•    Implement for systems with significant risk a ‘defence-in-depth’ approach where security measures are considered at several levels. For example, it may not be sufficient to rely upon passwords for consumer Wi-Fi routers — companies have to take additional steps to encrypt information or otherwise secure it.

•    Consider implementing reasonable access controls to limit the ability of an unauthorized person to access a consumer’s device, data, or even the consumer’s network — including employing strong authentication, restricting access privileges, etc.; and

•    Continue to monitor products throughout the life cycle and, to the extent feasible, patch known vulnerabilities. Unfortunately, many IoT devices have limited life cycles, resulting in a risk that consumers will be left with obsolete devices that are vulnerable to critical, publicly known security or privacy bugs. Companies should carefully consider if they decide to limit the time during which they will provide security updates and should be forthright in their representations about providing ongoing security updates and software patches. Companies that provide ongoing support should notify consumers about security risks and updates.

The FTC noted the specific security measures that a company needs to implement will depend on a number of factors, including the sensitivity of information collected, whether they present physical security or safety risks (such as insulin pumps), or connect to other devices or networks in a manner that would more easily allow hackers to access.

These types of devices should be more robustly secured than devices that simply monitor “room temperatures, miles run, or calories ingested.”

From a security vulnerability perspective, it seems an especially bad time to drive a car. This is not surprising, given a recent report issued in February 2015 entitled “Tracking & Hacking: Security & Privacy Gaps Put American Drivers at Risk” generated by U.S. Senator Ed Markey following his detailed questioning of 16 major automakers.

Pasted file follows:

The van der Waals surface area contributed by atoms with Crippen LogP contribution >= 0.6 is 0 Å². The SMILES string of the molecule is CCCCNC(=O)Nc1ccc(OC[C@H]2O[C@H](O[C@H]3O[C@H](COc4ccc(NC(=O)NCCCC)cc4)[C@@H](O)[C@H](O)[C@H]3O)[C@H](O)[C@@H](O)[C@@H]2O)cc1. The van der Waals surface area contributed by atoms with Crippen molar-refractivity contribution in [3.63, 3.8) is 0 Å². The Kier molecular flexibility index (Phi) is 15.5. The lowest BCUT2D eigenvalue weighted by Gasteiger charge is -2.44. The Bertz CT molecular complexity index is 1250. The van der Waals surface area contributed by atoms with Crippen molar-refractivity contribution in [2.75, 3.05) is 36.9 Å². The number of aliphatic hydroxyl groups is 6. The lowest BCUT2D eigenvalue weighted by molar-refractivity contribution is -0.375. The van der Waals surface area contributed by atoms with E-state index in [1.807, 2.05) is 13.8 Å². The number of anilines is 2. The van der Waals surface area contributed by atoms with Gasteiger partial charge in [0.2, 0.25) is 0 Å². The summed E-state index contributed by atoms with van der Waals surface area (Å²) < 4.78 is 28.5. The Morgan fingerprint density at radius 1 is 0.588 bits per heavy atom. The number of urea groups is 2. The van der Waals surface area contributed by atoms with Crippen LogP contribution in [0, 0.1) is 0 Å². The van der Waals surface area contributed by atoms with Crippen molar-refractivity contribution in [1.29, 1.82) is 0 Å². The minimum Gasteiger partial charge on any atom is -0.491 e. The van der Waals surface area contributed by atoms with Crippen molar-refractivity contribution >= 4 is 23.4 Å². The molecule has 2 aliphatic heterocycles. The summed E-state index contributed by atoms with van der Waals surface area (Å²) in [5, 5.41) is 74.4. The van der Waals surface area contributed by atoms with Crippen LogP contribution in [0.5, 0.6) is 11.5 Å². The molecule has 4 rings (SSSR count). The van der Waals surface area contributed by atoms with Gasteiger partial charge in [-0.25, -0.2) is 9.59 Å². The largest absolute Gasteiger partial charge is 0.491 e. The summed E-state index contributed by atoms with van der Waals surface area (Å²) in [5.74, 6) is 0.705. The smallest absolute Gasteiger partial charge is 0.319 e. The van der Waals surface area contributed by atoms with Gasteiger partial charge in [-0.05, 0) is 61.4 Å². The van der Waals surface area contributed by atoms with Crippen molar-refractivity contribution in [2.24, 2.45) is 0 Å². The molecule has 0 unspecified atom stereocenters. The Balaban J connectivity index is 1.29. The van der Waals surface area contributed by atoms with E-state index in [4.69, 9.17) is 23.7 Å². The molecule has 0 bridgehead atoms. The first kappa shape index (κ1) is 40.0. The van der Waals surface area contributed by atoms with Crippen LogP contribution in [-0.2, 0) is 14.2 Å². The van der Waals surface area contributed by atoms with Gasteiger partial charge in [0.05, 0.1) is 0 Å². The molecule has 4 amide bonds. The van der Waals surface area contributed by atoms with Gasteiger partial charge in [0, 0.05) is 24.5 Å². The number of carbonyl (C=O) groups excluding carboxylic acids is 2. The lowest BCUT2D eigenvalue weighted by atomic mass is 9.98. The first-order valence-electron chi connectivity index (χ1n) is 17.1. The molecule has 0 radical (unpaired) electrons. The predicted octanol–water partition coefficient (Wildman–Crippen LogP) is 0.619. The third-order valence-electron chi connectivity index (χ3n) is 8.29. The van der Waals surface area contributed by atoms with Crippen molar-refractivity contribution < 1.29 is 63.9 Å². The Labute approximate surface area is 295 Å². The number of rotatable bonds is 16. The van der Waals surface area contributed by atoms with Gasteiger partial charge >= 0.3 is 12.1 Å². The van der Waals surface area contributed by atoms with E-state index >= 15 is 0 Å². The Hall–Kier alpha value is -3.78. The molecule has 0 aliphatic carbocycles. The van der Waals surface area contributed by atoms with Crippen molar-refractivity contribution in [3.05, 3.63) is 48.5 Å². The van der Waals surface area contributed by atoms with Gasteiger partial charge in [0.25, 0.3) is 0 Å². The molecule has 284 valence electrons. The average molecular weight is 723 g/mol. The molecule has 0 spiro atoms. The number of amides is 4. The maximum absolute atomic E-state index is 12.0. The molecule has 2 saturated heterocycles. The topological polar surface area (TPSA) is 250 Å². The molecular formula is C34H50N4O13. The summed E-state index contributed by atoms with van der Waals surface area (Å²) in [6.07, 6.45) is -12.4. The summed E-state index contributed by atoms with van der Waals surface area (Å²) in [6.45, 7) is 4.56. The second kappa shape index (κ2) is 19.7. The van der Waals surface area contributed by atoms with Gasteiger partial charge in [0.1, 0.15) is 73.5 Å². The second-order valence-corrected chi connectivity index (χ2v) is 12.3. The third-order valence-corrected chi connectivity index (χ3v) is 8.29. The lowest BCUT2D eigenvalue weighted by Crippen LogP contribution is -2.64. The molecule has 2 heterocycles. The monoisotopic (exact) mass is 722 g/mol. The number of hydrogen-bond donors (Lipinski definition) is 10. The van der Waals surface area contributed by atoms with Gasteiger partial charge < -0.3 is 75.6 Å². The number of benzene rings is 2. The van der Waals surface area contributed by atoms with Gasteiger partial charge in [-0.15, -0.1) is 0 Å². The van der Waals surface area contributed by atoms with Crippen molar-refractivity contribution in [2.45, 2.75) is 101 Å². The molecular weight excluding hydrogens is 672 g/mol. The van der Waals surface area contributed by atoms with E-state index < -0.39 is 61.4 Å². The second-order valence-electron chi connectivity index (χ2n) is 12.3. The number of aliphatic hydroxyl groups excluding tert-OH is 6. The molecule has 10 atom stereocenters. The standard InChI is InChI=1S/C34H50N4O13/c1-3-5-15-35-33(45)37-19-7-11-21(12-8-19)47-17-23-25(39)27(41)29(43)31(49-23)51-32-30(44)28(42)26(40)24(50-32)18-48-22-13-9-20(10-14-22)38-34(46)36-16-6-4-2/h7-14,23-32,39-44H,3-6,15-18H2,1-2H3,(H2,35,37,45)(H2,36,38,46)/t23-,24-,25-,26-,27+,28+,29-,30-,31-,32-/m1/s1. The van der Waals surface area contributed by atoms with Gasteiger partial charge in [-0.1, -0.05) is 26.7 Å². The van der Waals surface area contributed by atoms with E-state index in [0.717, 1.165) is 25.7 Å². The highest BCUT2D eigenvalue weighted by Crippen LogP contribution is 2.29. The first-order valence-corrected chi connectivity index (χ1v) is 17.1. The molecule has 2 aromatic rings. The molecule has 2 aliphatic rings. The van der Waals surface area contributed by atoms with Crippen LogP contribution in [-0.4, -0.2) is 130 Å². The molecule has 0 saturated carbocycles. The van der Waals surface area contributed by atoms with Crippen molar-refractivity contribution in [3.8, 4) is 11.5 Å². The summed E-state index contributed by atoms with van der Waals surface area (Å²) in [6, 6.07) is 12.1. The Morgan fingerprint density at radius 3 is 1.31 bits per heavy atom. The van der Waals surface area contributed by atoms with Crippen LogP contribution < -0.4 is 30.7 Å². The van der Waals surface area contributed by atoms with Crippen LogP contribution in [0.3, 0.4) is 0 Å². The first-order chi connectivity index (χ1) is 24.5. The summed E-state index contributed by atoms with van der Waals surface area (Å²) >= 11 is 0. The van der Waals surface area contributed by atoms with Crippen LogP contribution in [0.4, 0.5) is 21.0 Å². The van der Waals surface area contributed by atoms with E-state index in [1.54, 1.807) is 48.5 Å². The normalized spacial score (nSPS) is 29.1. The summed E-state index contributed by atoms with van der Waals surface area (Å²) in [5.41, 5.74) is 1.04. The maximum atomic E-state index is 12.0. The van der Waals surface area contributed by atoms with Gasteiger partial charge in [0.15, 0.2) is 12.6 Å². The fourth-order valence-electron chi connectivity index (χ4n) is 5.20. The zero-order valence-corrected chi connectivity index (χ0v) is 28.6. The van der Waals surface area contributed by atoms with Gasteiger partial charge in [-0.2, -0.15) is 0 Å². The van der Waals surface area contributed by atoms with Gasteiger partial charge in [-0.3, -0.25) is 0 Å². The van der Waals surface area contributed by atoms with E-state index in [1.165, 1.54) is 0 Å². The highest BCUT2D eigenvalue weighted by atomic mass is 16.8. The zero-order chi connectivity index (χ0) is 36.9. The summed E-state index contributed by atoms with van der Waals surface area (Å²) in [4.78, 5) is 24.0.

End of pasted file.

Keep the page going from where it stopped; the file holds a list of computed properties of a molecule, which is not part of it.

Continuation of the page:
Markey found nearly all vehicles on the road are vulnerable to hacking through at least one wireless entry point (including navigation, keyless entry, remote start, Bluetooth, and anti-theft features).

The Markey study (quoted in the excellent Canadian report “The Connected Car: Who is in the Driver’s Seat” by Philippa Lawson and published by the B.C. Freedom of Information and Privacy Association, noted (i) security measures to prevent remote access to vehicle electronics are inconsistent and haphazard across manufacturers; and (ii) while automakers have fully adopted wireless technologies like Bluetooth and wireless Internet access, they have not addressed the real possibilities of hacker infiltration into vehicle systems.”

Not surprisingly, in July, senators Markey and Richard Blumenthal introduced the ‘‘Security and privacy 5 in your car act of 2015’’ , new legislation designed to require cars in the U.S. to meet certain cybersecurity and privacy standards.

These include:
•    requiring all entry points to the electronic systems of each motor vehicle manufactured for sale in the United States be equipped with reasonable measures to protect against hacking attacks;
•    enhance the security of any collected driving data;
•    any vehicle with an entry point must be equipped with capabilities to immediately detect, report, and stop attempts to intercept driving data or control the vehicle.

Additionally, cars will have to sport ‘cyber dashboards’ as a component of the label required to be affixed to each motor vehicle through an easy-to-understand, standardized graphic, about the extent to which the motor vehicle protects the cybersecurity and privacy of motor vehicle owners, lessees, drivers, and passengers

The FTC and Mackey reports look quite prescient given recent headlines relating to security flaws in manufactured devices over the past two months. Next month, I’ll look at some of these in more detail.